A kind of second childhood falls on so many men. They trade their violence for the promise of a small increase of life span. In effect, the head of the house becomes the youngest child. And I have searched myself for this possibility with a kind of horror. For I have always lived violently, drunk hugely, eaten too much or not at all, slept around the clock or missed two nights of sleeping, worked too hard and too long in glory, or slobbed for a time in utter laziness. I've lifted, pulled, chopped, climbed, made love with joy and taken my hangovers as a consequence, not as a punishment. I did not want to surrender fierceness for a small gain in yardage. My wife married a man; I saw no reason why she should inherit a baby. I knew that ten or twelve thousand miles driving a truck, alone and unattended, over every kind of road, would be hard work, but to me it represented the antidote for the poison of the professional sick man. And in my own life I am not willing to trade quality for quantity. If this projected journey should prove too much then it was time to go anyway. I see too many men delay their exits with a sickly, slow reluctance to leave the stage. It's bad theater as well as bad living.
-John Steinbeck, Travels with Charley
What most worries daybeepers about people from Europe, and specifically about missionaries, is that they confuse the Earth, whose divinity is equal to that of the celestial God, with the devil. As the daykeepers put it, "He who makes an enemy of the Earth makes an enemy of his own body."
-Dennis Tedlock, from the preface of his translation of the Popul Vuh
Drought indeed stressed the [Mayan] system, but the societal disintegration in the south was due not to surpassing inherent ecological limits but the political failure to find solutions. In our day the Soviet Union disintegrated after drought caused a series of bad harvests in the 1970s and 1980s, but nobody argues that climate ended Communist rule. Similarly, one should grant the Maya the dignity of assigning them responsibility for their failures as well as their successes.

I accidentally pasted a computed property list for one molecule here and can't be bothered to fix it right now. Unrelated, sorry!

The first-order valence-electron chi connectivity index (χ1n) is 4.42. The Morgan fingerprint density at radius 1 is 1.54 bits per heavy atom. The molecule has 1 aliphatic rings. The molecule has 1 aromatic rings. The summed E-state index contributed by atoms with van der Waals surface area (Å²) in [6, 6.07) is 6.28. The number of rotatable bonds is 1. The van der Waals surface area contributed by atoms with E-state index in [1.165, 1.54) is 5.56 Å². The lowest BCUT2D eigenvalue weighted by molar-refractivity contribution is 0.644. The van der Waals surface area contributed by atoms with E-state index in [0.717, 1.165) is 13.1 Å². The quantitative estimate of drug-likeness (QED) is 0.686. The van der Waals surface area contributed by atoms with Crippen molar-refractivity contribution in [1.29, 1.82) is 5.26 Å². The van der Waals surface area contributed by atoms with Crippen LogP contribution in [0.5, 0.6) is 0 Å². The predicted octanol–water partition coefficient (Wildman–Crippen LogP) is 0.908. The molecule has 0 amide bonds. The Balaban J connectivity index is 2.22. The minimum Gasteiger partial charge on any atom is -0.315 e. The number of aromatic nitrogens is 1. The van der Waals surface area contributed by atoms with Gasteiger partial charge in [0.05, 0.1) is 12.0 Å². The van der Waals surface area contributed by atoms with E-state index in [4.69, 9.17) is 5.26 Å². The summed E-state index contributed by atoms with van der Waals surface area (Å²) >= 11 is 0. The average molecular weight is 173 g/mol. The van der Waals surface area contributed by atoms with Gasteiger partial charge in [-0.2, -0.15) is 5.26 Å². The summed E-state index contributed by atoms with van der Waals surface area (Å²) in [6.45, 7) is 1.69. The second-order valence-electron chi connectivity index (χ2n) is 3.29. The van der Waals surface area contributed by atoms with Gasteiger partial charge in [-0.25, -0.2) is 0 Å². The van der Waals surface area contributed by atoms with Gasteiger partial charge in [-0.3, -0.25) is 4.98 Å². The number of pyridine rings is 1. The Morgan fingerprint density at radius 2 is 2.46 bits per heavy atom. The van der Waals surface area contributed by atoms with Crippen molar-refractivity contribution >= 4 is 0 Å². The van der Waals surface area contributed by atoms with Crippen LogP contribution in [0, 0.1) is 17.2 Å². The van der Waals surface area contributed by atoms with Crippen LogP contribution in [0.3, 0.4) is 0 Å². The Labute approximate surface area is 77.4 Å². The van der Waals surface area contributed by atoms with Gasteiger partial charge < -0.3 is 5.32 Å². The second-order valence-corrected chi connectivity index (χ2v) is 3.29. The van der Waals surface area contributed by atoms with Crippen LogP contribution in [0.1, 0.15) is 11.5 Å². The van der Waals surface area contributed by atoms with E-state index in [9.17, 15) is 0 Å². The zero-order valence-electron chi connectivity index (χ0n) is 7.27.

-Charles C. Mann, 1491

Friday, September 21, 2012

Freeing the Slaves

I've thought a lot recently about the way the Civil War is remembered on the most macro scale possible. That is, for a mainstream northern audience, the war is remembered as a righteous cause that ended slavery. I have problems with that interpretation of the war, but that's not what I'm speaking to here. Instead, I claim that this narrative--that the Civil War was just because Lincoln freed the slaves--whether "true" or not, is deeply conservative.

I'm finishing up Sick From Freedom, by Jim Downs, which examines the welfare of freed slaves during reconstruction, with an eye towards health. The book is disturbing. It reconstructs a smallpox epidemic among freed slaves, which went largely unrecorded and untreated by the overwhelmed doctors of the Freedmen's Bureau. It conveys general poverty, and a conspiracy of interests that served to frequently push freed people towards work and economical circumstances not unlike slave labor. For a few years after the war, radical republicans in congress often tried to help freed people, but by the mid-70s both north and south had had enough of freedmen, and the official end of reconstruction in '77 enabled a brutal southern culture of white supremacy and jim crow.